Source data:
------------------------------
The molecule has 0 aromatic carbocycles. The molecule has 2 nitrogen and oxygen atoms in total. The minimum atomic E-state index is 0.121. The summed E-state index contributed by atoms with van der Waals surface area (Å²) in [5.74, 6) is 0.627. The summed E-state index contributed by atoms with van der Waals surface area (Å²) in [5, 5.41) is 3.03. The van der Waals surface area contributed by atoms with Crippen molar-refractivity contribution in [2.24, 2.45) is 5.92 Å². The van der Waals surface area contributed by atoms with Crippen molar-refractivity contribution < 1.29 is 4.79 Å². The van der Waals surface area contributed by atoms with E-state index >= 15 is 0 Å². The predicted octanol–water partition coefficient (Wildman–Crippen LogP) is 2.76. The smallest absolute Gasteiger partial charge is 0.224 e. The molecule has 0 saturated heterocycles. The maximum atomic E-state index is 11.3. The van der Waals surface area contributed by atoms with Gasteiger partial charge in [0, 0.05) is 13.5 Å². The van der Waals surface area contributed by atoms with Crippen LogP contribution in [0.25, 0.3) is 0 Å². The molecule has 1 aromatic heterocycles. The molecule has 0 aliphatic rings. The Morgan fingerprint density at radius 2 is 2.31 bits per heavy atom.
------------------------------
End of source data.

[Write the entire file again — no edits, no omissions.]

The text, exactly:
The molecule has 0 aromatic carbocycles. The molecule has 2 nitrogen and oxygen atoms in total. The minimum atomic E-state index is 0.121. The summed E-state index contributed by atoms with van der Waals surface area (Å²) in [5.74, 6) is 0.627. The summed E-state index contributed by atoms with van der Waals surface area (Å²) in [5, 5.41) is 3.03. The van der Waals surface area contributed by atoms with Crippen molar-refractivity contribution in [2.24, 2.45) is 5.92 Å². The van der Waals surface area contributed by atoms with Crippen molar-refractivity contribution < 1.29 is 4.79 Å². The van der Waals surface area contributed by atoms with E-state index >= 15 is 0 Å². The predicted octanol–water partition coefficient (Wildman–Crippen LogP) is 2.76. The smallest absolute Gasteiger partial charge is 0.224 e. The molecule has 0 saturated heterocycles. The maximum atomic E-state index is 11.3. The van der Waals surface area contributed by atoms with Gasteiger partial charge in [0, 0.05) is 13.5 Å². The van der Waals surface area contributed by atoms with Crippen LogP contribution in [0.25, 0.3) is 0 Å². The molecule has 1 aromatic heterocycles. The molecule has 0 aliphatic rings. The Morgan fingerprint density at radius 2 is 2.31 bits per heavy atom.